Kinetic Asia-Pacific CEO Chris O'Donnell resigns

Kinetic Worldwide Media reports that due to "some unavoidable issues", Chris O'Donnell, its Asia-Pacific CEO, departed the agency last week.

Chris O'Donnell
Chris O'Donnell

O'Donnell declined to make any comment when contacted by Campaign Asia-Pacific today.

The agency is looking for his replacement, and Claudine Kwek, COO, Asia-Pacific, tenthavenue,  will be overseeing Kinetic Asia-Pacific operations in the interim. Kwek is based in Singapore.

"Chris has been instrumental in building Kinetic's portfolio of direct appointments at both agency and client level in Asia, and we wish him the best for future opportunities," Kwek said.

O’Donnell took over the Asia operations of Kinetic Worldwide Media in January 2010, succeeding Alex Thompson, who was promoted to global head of business development in London.

O'Donnell  moved from London to Hong Kong for the job. Prior to his position as APAC CEO, he was business development director at Kinetic Worldwide in London for five and a half years, and worked for Clear Channel London for 12 years as sales manager to development director role.

The Asia operation under O’Donnell's leadership boasts 14 offices with 300 staff and key clients including Accenture, HSBC, SAP and ABB.

One undisclosed source, who previously worked for Kinetic said: "It is quite shocking to hear this news from industry friends, but there are quite a few senior management reshuffles in 4A agencies."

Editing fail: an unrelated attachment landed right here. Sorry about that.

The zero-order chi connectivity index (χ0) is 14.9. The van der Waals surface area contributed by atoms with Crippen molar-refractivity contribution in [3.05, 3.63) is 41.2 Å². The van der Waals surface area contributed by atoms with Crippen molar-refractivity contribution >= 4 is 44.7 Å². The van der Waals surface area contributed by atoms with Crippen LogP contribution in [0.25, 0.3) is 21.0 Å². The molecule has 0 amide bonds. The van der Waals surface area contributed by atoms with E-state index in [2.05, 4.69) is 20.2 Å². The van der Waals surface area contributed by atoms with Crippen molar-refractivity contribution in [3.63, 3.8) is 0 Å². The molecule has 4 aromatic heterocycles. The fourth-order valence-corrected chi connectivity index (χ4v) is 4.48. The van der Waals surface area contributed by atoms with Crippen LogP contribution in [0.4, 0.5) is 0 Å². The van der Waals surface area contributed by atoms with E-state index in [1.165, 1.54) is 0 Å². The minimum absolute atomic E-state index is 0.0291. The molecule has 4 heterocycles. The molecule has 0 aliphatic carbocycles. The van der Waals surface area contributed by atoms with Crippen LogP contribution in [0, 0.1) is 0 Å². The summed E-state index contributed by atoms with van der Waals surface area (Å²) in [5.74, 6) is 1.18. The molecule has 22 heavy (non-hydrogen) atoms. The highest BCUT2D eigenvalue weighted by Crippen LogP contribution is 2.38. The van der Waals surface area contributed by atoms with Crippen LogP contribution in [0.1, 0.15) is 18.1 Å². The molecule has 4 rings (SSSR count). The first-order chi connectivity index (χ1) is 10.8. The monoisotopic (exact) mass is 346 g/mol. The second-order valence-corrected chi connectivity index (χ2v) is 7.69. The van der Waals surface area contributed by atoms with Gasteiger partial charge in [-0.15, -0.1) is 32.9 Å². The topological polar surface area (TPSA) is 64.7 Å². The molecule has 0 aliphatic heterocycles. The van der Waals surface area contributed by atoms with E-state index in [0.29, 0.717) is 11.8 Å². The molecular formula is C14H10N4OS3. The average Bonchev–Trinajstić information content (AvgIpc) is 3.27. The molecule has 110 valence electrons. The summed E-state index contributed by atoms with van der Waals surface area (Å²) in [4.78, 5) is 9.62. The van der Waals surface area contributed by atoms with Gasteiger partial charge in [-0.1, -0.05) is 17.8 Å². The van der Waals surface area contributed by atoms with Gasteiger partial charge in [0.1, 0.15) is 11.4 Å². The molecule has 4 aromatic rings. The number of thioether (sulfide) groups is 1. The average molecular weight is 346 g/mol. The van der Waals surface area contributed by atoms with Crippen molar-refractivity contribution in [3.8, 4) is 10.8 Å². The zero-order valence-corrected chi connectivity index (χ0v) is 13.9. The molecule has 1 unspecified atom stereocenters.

Subscribe to Campaign from just £57 per quarter

Includes the weekly magazine and quarterly Campaign IQ, plus unrestricted online access.


Looking for a new job?

Get the latest creative jobs in advertising, media, marketing and digital delivered directly to your inbox each day.

Create an Alert Now

1 Meet the new breed of ad agency chiefs

A new wave of first-time CEOs are opting to do things differently in an evolving landscape. They discuss the business model of the future with Jeremy Lee.

Case study: How 'This girl can' got 1.6 million women exercising

1 Case study: How 'This girl can' got 1.6 million women exercising

"This girl can" was based on a powerful insight: that the fear of judgement by others is the primary barrier holding women back from participating in sport.

Just published